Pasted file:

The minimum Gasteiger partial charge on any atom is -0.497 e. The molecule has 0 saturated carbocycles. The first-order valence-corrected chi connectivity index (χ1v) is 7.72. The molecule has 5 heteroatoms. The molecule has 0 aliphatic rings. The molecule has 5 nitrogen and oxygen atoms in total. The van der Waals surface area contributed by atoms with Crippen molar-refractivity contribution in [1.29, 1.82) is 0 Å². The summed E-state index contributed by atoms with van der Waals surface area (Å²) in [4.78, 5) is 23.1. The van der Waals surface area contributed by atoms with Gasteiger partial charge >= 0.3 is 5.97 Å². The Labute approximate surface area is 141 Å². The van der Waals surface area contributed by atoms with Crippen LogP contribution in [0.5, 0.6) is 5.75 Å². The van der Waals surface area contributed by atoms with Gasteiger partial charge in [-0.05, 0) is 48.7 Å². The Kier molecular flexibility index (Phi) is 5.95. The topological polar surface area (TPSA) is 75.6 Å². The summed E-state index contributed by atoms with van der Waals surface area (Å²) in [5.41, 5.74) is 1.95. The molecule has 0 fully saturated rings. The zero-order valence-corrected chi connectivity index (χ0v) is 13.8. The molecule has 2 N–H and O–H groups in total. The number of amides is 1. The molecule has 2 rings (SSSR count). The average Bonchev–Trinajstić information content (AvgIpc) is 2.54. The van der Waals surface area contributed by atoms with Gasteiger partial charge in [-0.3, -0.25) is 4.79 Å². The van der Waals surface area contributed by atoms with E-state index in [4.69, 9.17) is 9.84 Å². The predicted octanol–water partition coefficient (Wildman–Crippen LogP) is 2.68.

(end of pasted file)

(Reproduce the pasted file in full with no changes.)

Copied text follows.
The minimum Gasteiger partial charge on any atom is -0.497 e. The molecule has 0 saturated carbocycles. The first-order valence-corrected chi connectivity index (χ1v) is 7.72. The molecule has 5 heteroatoms. The molecule has 0 aliphatic rings. The molecule has 5 nitrogen and oxygen atoms in total. The van der Waals surface area contributed by atoms with Crippen molar-refractivity contribution in [1.29, 1.82) is 0 Å². The summed E-state index contributed by atoms with van der Waals surface area (Å²) in [4.78, 5) is 23.1. The van der Waals surface area contributed by atoms with Gasteiger partial charge >= 0.3 is 5.97 Å². The Labute approximate surface area is 141 Å². The van der Waals surface area contributed by atoms with Crippen LogP contribution in [0.5, 0.6) is 5.75 Å². The van der Waals surface area contributed by atoms with Gasteiger partial charge in [-0.05, 0) is 48.7 Å². The Kier molecular flexibility index (Phi) is 5.95. The topological polar surface area (TPSA) is 75.6 Å². The summed E-state index contributed by atoms with van der Waals surface area (Å²) in [5.41, 5.74) is 1.95. The molecule has 0 fully saturated rings. The zero-order valence-corrected chi connectivity index (χ0v) is 13.8. The molecule has 2 N–H and O–H groups in total. The number of amides is 1. The molecule has 2 rings (SSSR count). The average Bonchev–Trinajstić information content (AvgIpc) is 2.54. The van der Waals surface area contributed by atoms with Gasteiger partial charge in [-0.3, -0.25) is 4.79 Å². The van der Waals surface area contributed by atoms with E-state index in [4.69, 9.17) is 9.84 Å². The predicted octanol–water partition coefficient (Wildman–Crippen LogP) is 2.68.